‘Being Human’ is a British horror-drama series that ran from 2008-2013. The show focuses on a supernatural trinity – a vampire, a werewolf, and a ghost – who live together under one roof as they attempt to lead normal lives. Throughout the five seasons the cast of characters changes, but the premise of the trinity remains the same, and is ultimately a key point to the bigger picture of the world this show exists in.
The vampire leads throughout the course of the show are John Mitchell (Aidan Turner) and Hal York (Damien Molony); the werewolf leads are George Sands (Russell Tovey), Nina Pickering (Sinead Keenan), and Tom McNair (Michael Socha); and the ghost leads are Annie Sawyer (Lenora Crichlow) and Alex Millar (Kate Bracken). With the exception of Hal, the replacements are introduced in the seasons before they become the leads, comfortably transitioning them into the story as they eventually take over for their counterparts.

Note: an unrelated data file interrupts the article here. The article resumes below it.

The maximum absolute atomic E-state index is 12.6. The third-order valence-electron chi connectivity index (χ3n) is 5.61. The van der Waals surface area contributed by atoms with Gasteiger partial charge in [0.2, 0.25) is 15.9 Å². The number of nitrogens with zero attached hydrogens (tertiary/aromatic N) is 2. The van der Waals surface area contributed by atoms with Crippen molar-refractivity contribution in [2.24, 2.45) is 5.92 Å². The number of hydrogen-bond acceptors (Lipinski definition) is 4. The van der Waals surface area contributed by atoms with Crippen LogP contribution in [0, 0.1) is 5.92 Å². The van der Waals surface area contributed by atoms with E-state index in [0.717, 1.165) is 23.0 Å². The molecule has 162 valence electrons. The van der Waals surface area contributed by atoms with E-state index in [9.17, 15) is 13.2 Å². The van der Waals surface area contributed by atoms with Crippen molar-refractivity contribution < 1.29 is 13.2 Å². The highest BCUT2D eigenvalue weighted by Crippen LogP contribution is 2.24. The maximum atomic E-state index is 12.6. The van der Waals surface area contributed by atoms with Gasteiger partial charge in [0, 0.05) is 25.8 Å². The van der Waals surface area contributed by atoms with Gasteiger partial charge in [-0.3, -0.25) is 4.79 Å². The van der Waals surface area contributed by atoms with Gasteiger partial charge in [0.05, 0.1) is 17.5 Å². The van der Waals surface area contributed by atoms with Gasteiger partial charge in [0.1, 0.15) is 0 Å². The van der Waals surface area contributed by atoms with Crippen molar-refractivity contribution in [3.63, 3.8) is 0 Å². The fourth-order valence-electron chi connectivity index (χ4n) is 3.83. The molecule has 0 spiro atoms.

In my opinion, this is a fantastic television show. It does lean a little drama heavy at times, but it never ignores its horror side in the process. It’s not a particularly long show; the first and fifth seasons only consist of six episodes, while seasons two through four have eight per season. And yet, despite the short season runs, the show is very successful in delivering strong characters and great stories. This show is one that I love.
Here’s my ranking of all five seasons, from least favorite to favorite:
5) Season Four
I struggled to get into the fourth season during my first time viewing this series, primarily due to the sudden change in the cast. I did expect some change based on the ending of the third season, in which one lead character died, but when this one starts another character has died between the seasons, and another by the end of the first episode, and all of that effected my positive enthusiasm for the series. That said, this most recent time going through the series I knew exactly what to expect and I enjoyed it much better than before.